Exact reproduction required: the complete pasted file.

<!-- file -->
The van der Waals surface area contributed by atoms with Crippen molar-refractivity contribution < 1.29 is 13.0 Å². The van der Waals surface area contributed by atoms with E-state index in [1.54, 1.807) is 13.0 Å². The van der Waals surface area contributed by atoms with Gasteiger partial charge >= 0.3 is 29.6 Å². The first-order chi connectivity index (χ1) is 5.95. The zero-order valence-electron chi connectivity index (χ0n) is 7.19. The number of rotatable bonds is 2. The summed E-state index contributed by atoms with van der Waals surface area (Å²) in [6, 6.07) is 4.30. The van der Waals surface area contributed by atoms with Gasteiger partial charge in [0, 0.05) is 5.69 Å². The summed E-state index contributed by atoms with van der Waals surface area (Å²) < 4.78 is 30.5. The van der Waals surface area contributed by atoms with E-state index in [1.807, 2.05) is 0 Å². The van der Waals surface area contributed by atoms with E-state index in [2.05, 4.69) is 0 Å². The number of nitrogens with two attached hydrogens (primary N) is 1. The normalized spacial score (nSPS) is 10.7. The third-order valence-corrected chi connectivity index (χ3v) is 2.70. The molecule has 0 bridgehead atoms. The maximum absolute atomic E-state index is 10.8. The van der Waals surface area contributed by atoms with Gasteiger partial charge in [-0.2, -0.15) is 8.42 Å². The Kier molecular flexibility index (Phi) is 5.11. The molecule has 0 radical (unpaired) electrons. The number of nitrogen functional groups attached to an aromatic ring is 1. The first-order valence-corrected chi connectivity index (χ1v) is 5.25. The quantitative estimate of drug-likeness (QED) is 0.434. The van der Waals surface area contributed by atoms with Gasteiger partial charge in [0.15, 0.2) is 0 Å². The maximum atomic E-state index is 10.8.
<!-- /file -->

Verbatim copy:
The van der Waals surface area contributed by atoms with Crippen molar-refractivity contribution < 1.29 is 13.0 Å². The van der Waals surface area contributed by atoms with E-state index in [1.54, 1.807) is 13.0 Å². The van der Waals surface area contributed by atoms with Gasteiger partial charge >= 0.3 is 29.6 Å². The first-order chi connectivity index (χ1) is 5.95. The zero-order valence-electron chi connectivity index (χ0n) is 7.19. The number of rotatable bonds is 2. The summed E-state index contributed by atoms with van der Waals surface area (Å²) in [6, 6.07) is 4.30. The van der Waals surface area contributed by atoms with Gasteiger partial charge in [0, 0.05) is 5.69 Å². The summed E-state index contributed by atoms with van der Waals surface area (Å²) < 4.78 is 30.5. The van der Waals surface area contributed by atoms with E-state index in [1.807, 2.05) is 0 Å². The van der Waals surface area contributed by atoms with E-state index in [2.05, 4.69) is 0 Å². The number of nitrogens with two attached hydrogens (primary N) is 1. The normalized spacial score (nSPS) is 10.7. The third-order valence-corrected chi connectivity index (χ3v) is 2.70. The molecule has 0 bridgehead atoms. The maximum absolute atomic E-state index is 10.8. The van der Waals surface area contributed by atoms with Gasteiger partial charge in [-0.2, -0.15) is 8.42 Å². The Kier molecular flexibility index (Phi) is 5.11. The molecule has 0 radical (unpaired) electrons. The number of nitrogen functional groups attached to an aromatic ring is 1. The first-order valence-corrected chi connectivity index (χ1v) is 5.25. The quantitative estimate of drug-likeness (QED) is 0.434. The van der Waals surface area contributed by atoms with Gasteiger partial charge in [0.15, 0.2) is 0 Å². The maximum atomic E-state index is 10.8.